3) Know what you need to charge
Being a full-time musician is tough because so much of the industry is based on verbal agreements and going with the flow. But something that I've found very useful is deciding what you need to charge in order to make a gig possible. It doesn't have to be extravagant, but know your minimum threshold for being asked to play a gig. It might hurt to say no to something that pays $50 when you're hurting for cash, but if it's going to require you to drive your own car and potentially get a flat tire on the way, you'll wind up saving money in the long run.
For the married folks, talk with your spouse and see what that number might look like. It could be playing for free for someone you really want to get connected with, but just know what you're willing to accept in order to sacrifice that time at home with family.

Money conversations can be weird, but for the sake of your future self it's good to start thinking about how to handle it now. Taxes might be daunting, but they don't have to be that way next year. And if you need help, I'm happy to talk through stuff with you (for a fee... wink wink).

If you want more tips about money in the music industry (and 9 other topics), I still have a free eBook that's available! Check it out: http://jesseplaysbass.com/free-ebook/

Thanks for reading!

Coffeeshop Musicians

Nashville is littered with musicians. Your barista is a songwriter. Your Uber driver is on the radio. Your waitress probably won The Voice three years ago. There is certainly no shortage of skinny jean-wearing, essential oil-sniffing, kombucha-drinking musicians in this city.

Something that was staggering to me when I first moved here is just how many of them there are hanging out in coffee shops all day. It can be hard at 10:40am to find a seat in some of these places. My first thought was "why are all these people here?" and then it hit me that I was there for the same reason: e-mails and coffee.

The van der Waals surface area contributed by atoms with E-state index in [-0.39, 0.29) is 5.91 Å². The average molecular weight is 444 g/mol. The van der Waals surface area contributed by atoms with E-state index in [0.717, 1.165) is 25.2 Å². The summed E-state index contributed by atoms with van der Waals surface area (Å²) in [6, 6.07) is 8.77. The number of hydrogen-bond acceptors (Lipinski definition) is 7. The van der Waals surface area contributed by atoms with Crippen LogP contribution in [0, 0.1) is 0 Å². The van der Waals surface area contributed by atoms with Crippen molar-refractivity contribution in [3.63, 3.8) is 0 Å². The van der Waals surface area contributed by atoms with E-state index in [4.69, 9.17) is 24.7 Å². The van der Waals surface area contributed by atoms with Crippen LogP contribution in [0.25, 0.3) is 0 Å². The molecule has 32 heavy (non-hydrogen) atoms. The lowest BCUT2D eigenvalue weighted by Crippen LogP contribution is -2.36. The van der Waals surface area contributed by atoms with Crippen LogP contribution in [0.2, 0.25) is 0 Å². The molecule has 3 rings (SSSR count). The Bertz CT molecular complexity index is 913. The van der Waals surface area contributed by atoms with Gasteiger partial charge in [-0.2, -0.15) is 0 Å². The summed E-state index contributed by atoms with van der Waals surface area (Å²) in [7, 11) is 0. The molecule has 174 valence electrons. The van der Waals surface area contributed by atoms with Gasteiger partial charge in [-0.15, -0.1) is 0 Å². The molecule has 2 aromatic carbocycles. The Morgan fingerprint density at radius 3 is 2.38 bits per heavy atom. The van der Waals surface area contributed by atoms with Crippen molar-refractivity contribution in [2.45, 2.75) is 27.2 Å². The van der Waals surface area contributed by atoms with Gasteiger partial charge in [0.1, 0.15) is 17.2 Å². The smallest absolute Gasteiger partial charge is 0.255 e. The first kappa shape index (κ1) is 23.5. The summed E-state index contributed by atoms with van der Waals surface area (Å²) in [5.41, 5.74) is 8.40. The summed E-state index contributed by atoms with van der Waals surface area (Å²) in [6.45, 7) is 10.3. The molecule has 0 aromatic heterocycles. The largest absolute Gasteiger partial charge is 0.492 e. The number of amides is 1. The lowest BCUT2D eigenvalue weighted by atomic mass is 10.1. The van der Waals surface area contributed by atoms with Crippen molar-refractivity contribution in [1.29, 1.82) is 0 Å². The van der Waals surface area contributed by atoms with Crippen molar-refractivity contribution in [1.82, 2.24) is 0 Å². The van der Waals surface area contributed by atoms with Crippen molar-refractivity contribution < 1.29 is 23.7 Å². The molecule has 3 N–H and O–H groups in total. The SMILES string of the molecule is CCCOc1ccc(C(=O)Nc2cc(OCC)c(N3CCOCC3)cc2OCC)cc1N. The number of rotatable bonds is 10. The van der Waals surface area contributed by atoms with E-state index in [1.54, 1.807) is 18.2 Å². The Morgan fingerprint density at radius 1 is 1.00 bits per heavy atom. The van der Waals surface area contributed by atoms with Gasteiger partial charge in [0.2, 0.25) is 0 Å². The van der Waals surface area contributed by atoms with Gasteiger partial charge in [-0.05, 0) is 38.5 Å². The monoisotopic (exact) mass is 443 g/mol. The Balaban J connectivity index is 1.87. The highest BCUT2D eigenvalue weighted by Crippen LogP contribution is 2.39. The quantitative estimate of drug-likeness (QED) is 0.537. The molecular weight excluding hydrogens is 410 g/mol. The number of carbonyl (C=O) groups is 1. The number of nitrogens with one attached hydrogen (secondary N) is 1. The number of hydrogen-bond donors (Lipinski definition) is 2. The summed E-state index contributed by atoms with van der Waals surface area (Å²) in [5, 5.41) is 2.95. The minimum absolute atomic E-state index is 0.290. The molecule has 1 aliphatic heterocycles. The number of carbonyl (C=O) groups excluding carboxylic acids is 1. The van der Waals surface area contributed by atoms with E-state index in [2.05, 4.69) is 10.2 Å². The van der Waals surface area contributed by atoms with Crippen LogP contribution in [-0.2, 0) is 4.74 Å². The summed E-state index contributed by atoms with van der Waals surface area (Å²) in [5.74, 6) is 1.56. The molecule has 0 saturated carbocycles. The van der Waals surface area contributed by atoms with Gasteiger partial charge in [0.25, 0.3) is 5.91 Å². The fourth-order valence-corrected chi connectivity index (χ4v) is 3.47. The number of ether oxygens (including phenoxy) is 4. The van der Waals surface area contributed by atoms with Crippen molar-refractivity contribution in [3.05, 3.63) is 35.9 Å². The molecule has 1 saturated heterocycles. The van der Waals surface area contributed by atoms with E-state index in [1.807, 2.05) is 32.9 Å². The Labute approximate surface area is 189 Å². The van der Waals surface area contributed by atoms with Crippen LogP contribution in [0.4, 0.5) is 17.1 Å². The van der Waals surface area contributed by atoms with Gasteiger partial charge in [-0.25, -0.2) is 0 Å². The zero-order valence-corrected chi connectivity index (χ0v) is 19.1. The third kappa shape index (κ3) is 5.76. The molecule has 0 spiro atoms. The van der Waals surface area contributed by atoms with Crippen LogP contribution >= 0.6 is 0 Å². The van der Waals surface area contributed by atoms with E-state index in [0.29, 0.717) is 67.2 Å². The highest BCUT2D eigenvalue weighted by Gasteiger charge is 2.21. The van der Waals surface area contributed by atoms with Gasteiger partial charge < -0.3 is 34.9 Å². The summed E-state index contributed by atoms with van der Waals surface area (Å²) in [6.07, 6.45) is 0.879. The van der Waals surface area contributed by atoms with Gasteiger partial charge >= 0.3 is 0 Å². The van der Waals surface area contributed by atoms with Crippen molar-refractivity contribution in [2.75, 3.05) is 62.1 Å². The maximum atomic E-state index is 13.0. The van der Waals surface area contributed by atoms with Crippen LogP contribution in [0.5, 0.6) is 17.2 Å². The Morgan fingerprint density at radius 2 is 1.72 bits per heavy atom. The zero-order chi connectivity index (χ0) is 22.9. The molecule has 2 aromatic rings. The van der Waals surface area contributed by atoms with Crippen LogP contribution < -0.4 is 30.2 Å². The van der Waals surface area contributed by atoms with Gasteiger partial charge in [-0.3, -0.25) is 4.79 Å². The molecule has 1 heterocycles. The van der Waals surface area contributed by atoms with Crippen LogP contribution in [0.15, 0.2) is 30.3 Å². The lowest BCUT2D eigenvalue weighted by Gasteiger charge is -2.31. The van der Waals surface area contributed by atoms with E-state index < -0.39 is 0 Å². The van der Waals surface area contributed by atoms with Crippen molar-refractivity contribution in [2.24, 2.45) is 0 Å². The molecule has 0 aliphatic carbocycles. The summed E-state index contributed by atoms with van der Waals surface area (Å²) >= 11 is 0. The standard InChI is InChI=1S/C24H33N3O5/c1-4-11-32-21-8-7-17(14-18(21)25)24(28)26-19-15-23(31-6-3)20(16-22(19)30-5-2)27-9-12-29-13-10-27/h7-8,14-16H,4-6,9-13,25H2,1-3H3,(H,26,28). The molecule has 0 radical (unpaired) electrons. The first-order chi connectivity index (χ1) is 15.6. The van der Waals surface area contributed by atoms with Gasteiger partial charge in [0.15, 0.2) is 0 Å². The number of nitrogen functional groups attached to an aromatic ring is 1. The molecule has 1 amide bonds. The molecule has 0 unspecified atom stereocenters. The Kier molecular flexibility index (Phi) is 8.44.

The coffee shop is the millennial office space. Wifi? Caffeine? Semi-clean bathrooms? It's a perfect environment to think up Instagram posts to look busier than you actually are. "It's my 5th latte this week, so I'm obviously pretty well off... right?"

I released an eBook last Friday called "100 Tips For Session & Touring Musicians" that was basically aimed at the 2011 version of myself because I was a little intimidated by the coffee shop musicians. Everyone seemed to be doing something, everyone seemed to know everyone else, and everyone seemed to have enough money to buy crazy expensive drinks. I realize now that many of those people felt the same way I did and didn't have a clue of how to start off their music careers. The eBook is kind of a way for me to help out fellow musicians who might feel the same way now that I did then.

Here are 3 of the 100 tips in the book:

Tip 58: Download the Right Apps To Get Paid - When you do get a gig, make it easy for people to pay you. Cash App, Venmo, and PayPal are 3 quick apps that many people use to pay their players.

Tip 77: E-mails & Coffee -  E-mailing can be extremely frustrating, but it’s something to develop as a skill. Find people you want to work with and contact them. See if they’re available for coffee or to hang out and then BUY THEM COFFEE. 

Tip 28: Learn from the Producers & Engineers - This was one of the hardest things for me to get used to. Producers and engineers have a wealth of knowledge that they can share with you to make you better at your craft so take notes!

For those of you who make the coffee shop your office, I do have one tip that wasn't in the book. This is super practical and may hurt a little, but: get a Starbucks gift card and start working towards a gold membership. If you schedule your meetings at Starbucks, they have free refills for gold members (maybe even green members) so you can stay and just refill your coffee before your next meeting. I used to line up 3-4 different meetings on a $2.50 cup of coffee (+ tips...). "Meetings" can be expensive and this can be a great way to save some money and still be able to buy coffee for those you're asking to meet with.

If you're at a coffee shop right now and want to read the eBook click here. Or you could just text me and we could meet in person like people used to do in the 90's (or so I hear).